Cooking with Cheese at Pebble Beach Food & Wine

  • Home
  • Food
  • Cooking with Cheese at Pebble Beach Food & Wine
Cheese Pebble Beach

Cheese can certainly be charming on its own, but when people combine it with heat, sweet and savory accompaniments, the product can be damn near blissful. Of course, some people are better with pairing than others, and we felt comfortable in the hands of San Francisco based cheese expert and James Beard Award winning cookbook author Laura Werlin, who presented at the Inn at Spanish Bay during Pebble Beach Food & Wine.

“If any of you had lunch plans, I’d cancel them.” That’s how Werlin started proceedings, touting “truly the breakfast of champions.” It isn’t often that breakfast contains so much cheese, or includes wine pairings, but nobody in the crowd complained.

Cheese Pebble Beach
Werlin sprinkled valuable advice through our interactive, hour-long class, and even chided people who attended a similar presentation in 2011. Still, it was her advice that stuck with me.

1) “You want to taste wine before you taste cheese…because you need to taste the wine on a clean palate.”

2) “Oak is often the enemy of cheese. To have the mouthfeel and taste of chardonnay without oak is the perfect wine for cheese.”

3) “Off dry is going to work with a wider variety of cheeses than full dry.”

4) “It doesn’t matter what bread it is, [the slice] needs to be no more than a half-inch thickness…On balance, I use white bread or sourdough. If it’s too dense [like pumpernickel], it doesn’t get crisp, and if it’s not crisp, it’s not a good grilled cheese sandwich.”

5) “You have a big wine, you can’t choose a big cheese, because they’re going to compete. You can’t choose a wimpy cheese either, because you’re not going to taste it.”

6) “Blue cheese with sweet wine is kind of a no brainer.”

Still, the crux of the lecture focused on the pairings. “I’m not creating dishes to go with wine,” said Werlin. “I’m creating dishes, and hopefully I can find a beverage to go with it.”

She presented cheese and samples of dishes with Chuck Wagner from the Wagner family of wines, whose family came to Napa in the 1800s, and eventually had their operation decimated by Prohibition. Chuck Wagner’s father replanted vineyard in 1960s, and he just finished the 40th harvest, expanding beyond Cabernet, and beyond Napa to the Santa Lucia Highlands.

Wine Pebble Beach

Wine #1: Our first pour was 2010 Mer Soleil SILVER un-oaked Chardonnay, served in a ceramic bottle, and fermented and aged in cement tanks, which Wagner called a “clean, fresh expression of chardonnay.”

Cheese #1: Werlin started us at the top of the cheese plate, 12:00, with a golden grassfed cow’s milk cheese from Edelweiss Cheese Company made in the traditional Emmentaler style, in copper pots, in 120 pound wheels.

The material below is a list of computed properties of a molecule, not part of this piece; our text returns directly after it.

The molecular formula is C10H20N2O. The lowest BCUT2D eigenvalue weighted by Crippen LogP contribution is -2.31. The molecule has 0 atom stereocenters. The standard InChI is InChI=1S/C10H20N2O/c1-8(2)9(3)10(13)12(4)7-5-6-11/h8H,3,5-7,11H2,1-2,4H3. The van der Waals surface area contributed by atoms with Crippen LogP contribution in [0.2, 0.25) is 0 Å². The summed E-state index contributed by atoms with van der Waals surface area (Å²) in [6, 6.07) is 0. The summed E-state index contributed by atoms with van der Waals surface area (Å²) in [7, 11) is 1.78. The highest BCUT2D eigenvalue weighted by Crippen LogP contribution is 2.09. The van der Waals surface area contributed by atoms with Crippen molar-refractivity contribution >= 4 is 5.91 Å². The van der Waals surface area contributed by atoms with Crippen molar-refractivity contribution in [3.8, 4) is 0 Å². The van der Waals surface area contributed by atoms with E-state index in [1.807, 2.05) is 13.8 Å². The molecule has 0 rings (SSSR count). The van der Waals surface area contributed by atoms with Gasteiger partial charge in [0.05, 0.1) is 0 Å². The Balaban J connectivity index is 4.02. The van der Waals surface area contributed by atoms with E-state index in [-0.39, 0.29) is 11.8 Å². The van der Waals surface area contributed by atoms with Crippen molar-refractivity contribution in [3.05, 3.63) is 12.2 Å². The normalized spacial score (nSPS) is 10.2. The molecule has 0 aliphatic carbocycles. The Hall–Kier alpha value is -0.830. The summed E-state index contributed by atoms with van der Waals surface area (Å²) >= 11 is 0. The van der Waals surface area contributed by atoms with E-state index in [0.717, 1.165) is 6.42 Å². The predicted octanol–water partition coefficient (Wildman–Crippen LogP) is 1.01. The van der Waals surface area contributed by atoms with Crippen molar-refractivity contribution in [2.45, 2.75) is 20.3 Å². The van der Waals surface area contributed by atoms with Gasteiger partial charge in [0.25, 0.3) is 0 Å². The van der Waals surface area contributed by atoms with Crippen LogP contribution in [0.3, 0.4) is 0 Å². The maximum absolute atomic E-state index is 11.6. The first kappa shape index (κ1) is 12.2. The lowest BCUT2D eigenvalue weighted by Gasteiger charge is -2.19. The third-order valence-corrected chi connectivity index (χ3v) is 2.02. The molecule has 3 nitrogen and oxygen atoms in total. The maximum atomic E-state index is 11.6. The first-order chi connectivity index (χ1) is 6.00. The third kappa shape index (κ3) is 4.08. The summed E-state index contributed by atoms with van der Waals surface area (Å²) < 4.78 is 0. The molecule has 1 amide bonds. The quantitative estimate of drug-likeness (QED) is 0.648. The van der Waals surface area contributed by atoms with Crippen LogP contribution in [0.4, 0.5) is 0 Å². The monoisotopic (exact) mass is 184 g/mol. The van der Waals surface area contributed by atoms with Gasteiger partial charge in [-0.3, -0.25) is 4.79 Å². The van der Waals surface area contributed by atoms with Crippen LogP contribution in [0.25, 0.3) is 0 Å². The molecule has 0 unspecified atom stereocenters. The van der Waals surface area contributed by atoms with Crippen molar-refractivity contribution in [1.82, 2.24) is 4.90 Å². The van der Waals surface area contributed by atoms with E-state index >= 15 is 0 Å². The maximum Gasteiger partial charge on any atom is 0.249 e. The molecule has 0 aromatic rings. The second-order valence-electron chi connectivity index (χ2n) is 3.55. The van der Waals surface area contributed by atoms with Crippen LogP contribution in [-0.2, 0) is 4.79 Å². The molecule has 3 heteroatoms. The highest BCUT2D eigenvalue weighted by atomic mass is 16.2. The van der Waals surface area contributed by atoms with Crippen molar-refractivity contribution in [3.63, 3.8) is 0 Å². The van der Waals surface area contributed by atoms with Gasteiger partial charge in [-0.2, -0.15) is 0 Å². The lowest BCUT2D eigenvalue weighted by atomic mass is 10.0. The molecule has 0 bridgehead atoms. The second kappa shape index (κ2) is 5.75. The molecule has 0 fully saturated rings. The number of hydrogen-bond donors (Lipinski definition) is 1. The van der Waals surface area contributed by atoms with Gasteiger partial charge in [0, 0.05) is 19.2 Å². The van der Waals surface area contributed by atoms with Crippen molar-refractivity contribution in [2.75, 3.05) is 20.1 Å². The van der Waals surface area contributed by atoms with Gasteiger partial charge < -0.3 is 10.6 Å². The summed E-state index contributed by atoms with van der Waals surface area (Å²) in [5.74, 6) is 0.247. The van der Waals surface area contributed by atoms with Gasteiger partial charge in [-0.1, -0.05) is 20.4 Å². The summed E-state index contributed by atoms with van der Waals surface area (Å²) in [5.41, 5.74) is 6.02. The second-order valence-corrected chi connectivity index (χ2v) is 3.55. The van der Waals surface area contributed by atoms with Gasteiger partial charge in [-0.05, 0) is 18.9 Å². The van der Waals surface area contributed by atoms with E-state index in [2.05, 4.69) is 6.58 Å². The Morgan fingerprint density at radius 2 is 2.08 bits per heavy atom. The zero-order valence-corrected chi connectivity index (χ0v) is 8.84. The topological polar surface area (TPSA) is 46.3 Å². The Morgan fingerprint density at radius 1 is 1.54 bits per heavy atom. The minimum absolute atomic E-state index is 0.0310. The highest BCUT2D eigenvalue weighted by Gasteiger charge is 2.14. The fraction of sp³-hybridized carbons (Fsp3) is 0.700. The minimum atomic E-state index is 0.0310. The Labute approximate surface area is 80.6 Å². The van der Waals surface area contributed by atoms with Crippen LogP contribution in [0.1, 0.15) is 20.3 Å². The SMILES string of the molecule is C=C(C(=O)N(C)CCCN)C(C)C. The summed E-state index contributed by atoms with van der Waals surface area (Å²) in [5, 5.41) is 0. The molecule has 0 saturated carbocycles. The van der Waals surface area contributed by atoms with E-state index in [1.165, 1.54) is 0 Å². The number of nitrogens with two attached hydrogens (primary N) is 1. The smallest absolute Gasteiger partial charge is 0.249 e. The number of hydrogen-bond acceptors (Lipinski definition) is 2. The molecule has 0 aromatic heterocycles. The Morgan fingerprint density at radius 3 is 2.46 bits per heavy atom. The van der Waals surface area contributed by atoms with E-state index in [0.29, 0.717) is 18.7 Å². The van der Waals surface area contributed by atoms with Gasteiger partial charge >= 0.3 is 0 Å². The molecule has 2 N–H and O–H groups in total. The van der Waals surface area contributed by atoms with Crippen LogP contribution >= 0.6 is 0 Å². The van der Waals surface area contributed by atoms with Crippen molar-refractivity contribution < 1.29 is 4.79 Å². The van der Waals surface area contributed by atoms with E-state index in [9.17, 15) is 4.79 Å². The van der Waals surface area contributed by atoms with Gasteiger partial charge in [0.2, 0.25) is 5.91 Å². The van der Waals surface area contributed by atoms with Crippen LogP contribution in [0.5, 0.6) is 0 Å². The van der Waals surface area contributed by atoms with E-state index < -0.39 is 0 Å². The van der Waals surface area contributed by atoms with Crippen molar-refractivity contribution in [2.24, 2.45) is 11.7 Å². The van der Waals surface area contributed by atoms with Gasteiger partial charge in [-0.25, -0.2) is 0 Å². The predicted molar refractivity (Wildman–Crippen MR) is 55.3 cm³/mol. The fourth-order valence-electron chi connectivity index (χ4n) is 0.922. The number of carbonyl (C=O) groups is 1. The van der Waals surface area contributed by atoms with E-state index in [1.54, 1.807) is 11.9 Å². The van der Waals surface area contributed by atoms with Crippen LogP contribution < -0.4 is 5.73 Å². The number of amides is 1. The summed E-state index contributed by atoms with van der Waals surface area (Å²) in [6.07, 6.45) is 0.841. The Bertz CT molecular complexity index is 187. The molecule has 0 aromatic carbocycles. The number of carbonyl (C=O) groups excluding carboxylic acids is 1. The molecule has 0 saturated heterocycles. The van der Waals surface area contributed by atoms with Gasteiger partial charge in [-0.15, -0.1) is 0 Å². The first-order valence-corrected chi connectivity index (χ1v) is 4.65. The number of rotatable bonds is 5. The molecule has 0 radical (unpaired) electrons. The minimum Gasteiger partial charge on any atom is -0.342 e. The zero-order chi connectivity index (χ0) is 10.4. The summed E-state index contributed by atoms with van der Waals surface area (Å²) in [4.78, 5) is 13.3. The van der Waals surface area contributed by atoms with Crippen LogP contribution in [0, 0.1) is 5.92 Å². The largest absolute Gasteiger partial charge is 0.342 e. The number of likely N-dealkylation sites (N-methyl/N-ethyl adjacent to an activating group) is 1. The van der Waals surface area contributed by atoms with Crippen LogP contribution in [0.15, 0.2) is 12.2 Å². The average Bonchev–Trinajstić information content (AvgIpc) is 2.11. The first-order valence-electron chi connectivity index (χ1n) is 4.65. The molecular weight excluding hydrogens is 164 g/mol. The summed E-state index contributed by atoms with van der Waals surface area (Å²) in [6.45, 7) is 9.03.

Cheese #2: Emmi Roth Kase “Grand Cru Gruyere” is the only one made in traditional style. Copper pots are technically not allowed in the U.S. since copper has corrosive properties, but we’ll keep that secret if you do.

Cheese #3: Uplands Cheese Company makes “Pleasant Ridge Reserve” between May and October when cows grub on the optimal 8-12 inch pasture during rotational grazing. Retirement project that was inspired by amazing dairy, patterned after Beaufort, from France.

Dish #1: Werlin’s grilled cheese combined the first three cheeses, pickled shallots and watercress.

Cheese #4: Cypress Grove “Chevre” “Ms. Natural” is a tangy fresh goat cheese made in Humboldt.

Wine #2: Wagner described 2010 Conundrum as “not a purist’s wine,” since it’s a white wine made from five varietals of grapes grown from Santa Barbara to Napa counties.

Cheese #5: Schoch Family Farmstead named their Monterey Jack for local trader David Jack, as is the Monterey Jack tradition.

#6: Widmer’s Cheese Cellars Colby is a mild cheese dyed orange with annato that originated in Colby, Wisconsin.

Dish #2: Werlin delivered another grilled cheese with cheeses 4, 5, and 6, plus bacon, guacamole, tomatoes and crushed, buttery tortilla chips.

Wine #3: Chuck Wagner named 2010 Belle Glos “Las Alturas” Pinot Noir for the maiden name of his mother. Son Joe made it in the Santa Lucia Highlands.

Cheese #7: Kerrygold Aged Cheddar is the result of co-op milk in Ireland pooled to make cheeses, the best known being Dubliner.

Wine #4: 2008 Caymus Vineyards Cabernet Sauvignon is the winery’s hallmark varietal. Chuck Wagner’s father drank that wine twice a day, religiously, and passed at age 90. This “wine has a combination of texture and fruit,” said Wagner, as opposed to previous goal of “acidity and fruit.”

Mac And Cheese Pebble Beach

Dish #3: Werlin’s addictive classic mac and cheese utilized Kerrygold aged cheddar and Kerrygold butter, which joined other sandwiches and macs as well. The mac also gained sweetness from the onion and crunch from breadcrumbs.

Wine #5: 2004 Mer Soleil Late Harvest White features Viognier grapes left on the vine. They pick up “noble not” of Vetritus, without having to contend with rain, resulting in cracked skins. They press and ferment the grapes until they achieve 10% ABV. The white wine ages well, and displayed honey like sweetness.

Cheese #8: Our final cheese was Rogue Creamery “Smokey Blue,” a smoked blue.

Dish #4: Werlin made cac with Smokey Blue, leeks, and cayenne, and it will have hazelnuts in Werlin’s upcoming cookbook.

Dish #5: Our bonus sandwich featured Ms. Natural, Nutella and Driscoll raspberries on white bread with butter. She paired the sweet sandwich with the late harvest white.

Werlin’s early words did prove prescient, because we pretty much did cancel lunch plans, but it was worth it for the sake of cheese and education.

Note: Pebble Beach Food & Wine hosted me at Cooking With Cheese.


Joshua Lurie

Joshua Lurie founded FoodGPS in 2005. Read about him here.

Leave a Comment